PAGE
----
FBI Taps Mobile Phone Mic's for Surveillance

Monday, December 27, 2010



U.S. District Judge Lewis Kaplan issued an opinion on the use of "roving bugs" for criminal investigations, confirming suspicions that the FBI was employing the technique of listening to nearby conversations via a suspect's cell phone mic.

Judge Kaplan stated that he believed that current U.S. wiretapping laws were broad enough to include the practice of eavesdropping by enabling the microphone in a mobile device even when the device was not being used.

According to an article in Cnet:

The U.S. Commerce Department's security office warns that "a cellular telephone can be turned into a microphone and transmitter for the purpose of listening to conversations in the vicinity of the phone."
An article in the Financial Times last year said mobile providers can "remotely install a piece of software on to any handset, without the owner's knowledge, which will activate the microphone even when its owner is not making a call."

The opinion issued by Judge Kaplan was in regards to several active investigations of organized crime activities, but the use of "roving bugs" is not limited to those cases.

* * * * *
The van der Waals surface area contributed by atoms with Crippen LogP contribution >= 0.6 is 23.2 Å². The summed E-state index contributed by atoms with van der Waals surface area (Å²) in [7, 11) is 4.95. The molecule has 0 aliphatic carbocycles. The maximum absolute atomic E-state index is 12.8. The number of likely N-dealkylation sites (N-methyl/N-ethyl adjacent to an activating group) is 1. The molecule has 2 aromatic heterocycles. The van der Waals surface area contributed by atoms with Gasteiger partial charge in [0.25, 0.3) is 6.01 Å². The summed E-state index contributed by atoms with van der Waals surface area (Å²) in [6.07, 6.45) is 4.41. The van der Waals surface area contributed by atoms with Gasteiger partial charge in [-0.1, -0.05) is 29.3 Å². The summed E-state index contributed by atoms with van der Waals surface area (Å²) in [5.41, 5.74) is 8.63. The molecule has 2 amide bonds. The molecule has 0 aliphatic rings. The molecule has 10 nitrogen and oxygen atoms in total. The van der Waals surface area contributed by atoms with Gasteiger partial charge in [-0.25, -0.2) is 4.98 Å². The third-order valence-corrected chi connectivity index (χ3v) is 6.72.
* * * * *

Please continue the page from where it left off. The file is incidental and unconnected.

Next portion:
The only way to prevent audio monitoring via a mobile phone is to remove the battery, as the microphones in some units can be activated even when the device is powered down.

Exactly how the "roving bug" technique is employed is still unclear, and experts disagree on whether the microphone is enabled remotely or by way of physical tampering, according to the Cnet article:

Court documents, including an affidavit (p1) and (p2) prepared by Assistant U.S. Attorney Jonathan Kolodner in September 2003, refer to them as a "listening device placed in the cellular telephone." That phrase could refer to software or hardware.

If the microphone on the cell phone of a criminal suspect can be activated remotely, then it is more than likely they can be enabled on any cell phone, and not necessarily by law enforcement officials.

Security and due diligence expert Greg George of GTI Advisors believes the microphones can indeed be enabled remotely, and has long warned that executives should remove the battery from their mobile devices when in meetings where sensitive and confidential details are discussed.

"The first recommendation I make to anyone about to discuss sensitive information, remove the battery from your cell phone at every meeting, or leave the damn phone in the car – The protections you think you have doesn’t matter, anything, ANYTHING wireless, can be hacked and monitored, and quite easily," says George.

Possibly Related Articles:
Legal Wireless Mobile Phones FBI Mobile Devices Headlines Surveillance Wiretapping
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